Pros 

Hygraph (formerly GraphCMS) caters to organizations with complex information-management and taxonomy requirements. The two key features are—
  • Definitions of complex relationships (one-way, two-way, unions).
  • Content-repository federation and ETL operations.

Cons

Hygraph lacks advanced capabilities, such as CLI and two-factor authentication.

Feature summary

Delivery model (SaaS versus on-premise)
SaaS.
Content-modeling capabilities
Advanced: complex relationship types, federated content from other APIs, etc.
DevOps and application-management capabilities
A full management SDK and CI/CD environments, but without CLI.
SDKs
Below average: JavaScript and React SDK only.
Preview
Yes.
Delivery APIs
GraphQL only.
CDN
Fastly.
Workflow
No.
Multilingual support
Yes, but with only one translation provider and partner.
Integration and plug-in framework
Yes, UI extensions.
UX customization framework
Yes, field and sidebar extensions.

11. Storyblok

SEO Guide TopHeadlessCMSCompared Storyblok
Storyblok is positioned as a headless CMS, but one that focuses on visual presentation and layout and is suited for smaller projects and teams that need to build quickly and with a more visual focus.

Pros 

Storyblok offers the most robust visual editor in the industry and feature-rich, effective SDK's. 

Cons

Storyblok may be less suitable for larger organizations with complex content-modeling and reuse needs. That’s because its model is to create visual components, called bloks, which are strongly tied to the underlying content model, oftentimes requiring duplicate content for different contexts, e.g., you must repeat a blog title or a card on the homepage. This approach makes sense for simpler use cases, but does not scale well or encourage reuse across channels. Additionally, Storyblok only includes 3 "spaces" at each pricing tier, making it less suitable for larger multisite initiatives (without increasing cost).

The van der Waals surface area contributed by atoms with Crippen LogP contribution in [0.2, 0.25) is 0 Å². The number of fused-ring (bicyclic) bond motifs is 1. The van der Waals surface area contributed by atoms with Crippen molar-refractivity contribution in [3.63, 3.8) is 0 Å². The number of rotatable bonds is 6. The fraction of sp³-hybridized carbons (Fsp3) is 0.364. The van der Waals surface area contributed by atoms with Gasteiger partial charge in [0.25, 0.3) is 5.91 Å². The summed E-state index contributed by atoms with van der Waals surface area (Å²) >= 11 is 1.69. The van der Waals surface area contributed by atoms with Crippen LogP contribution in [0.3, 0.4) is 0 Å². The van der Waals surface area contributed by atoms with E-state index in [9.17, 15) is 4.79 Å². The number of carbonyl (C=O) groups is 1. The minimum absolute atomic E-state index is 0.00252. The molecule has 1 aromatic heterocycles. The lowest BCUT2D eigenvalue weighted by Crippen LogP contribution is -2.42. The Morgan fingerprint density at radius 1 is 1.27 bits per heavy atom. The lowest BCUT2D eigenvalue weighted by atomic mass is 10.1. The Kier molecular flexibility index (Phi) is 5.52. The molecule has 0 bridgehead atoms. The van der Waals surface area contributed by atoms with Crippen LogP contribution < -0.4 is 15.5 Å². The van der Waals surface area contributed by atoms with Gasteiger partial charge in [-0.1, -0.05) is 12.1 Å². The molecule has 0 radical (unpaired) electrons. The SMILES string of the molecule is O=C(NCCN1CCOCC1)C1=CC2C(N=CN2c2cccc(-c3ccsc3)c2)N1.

Feature summary

Delivery model (SaaS versus on-premise)
SaaS.
Content-modeling capabilities
Storyblok’s unique model of focusing on creating bloks, though primarily visual and flexible, could be problematic for large-scale or omnichannel applications. 
DevOps and application-management capabilities
Yes, CLI and an ability to import and export schemas.
SDKs
Above average: multiple JavaScript and static sites but lacking an SDK for mobile.
Preview
Above average: an in-context editing capability with Storyblok Bridge.
Delivery APIs
REST and GraphQL (with limits).
CDN
AWS Cloudfront.
Workflow
Simple workflow with a custom one for the enterprise tier.
Multilingual support
Yes, a few lesser-known translation partners.
Integration and plug-in framework
Yes, custom applications, including an e-commerce plug-in for enterprise customers.
UX customization framework
Yes, custom applications and field types.

12. Amplience

SEO Guide TopHeadlessCMSCompared Amplience
A developer- and commerce-focused CMS, Amplience offers numerous headless asset management features, e.g., a comprehensive media library, image-transformation capabilities, and connectors to headless commerce systems, such as SAP and Salesforce Commerce Cloud. Additionally, Amplience components are built with JSON schemas.

Pros 

  • On-demand image variants, such as different colors for a product.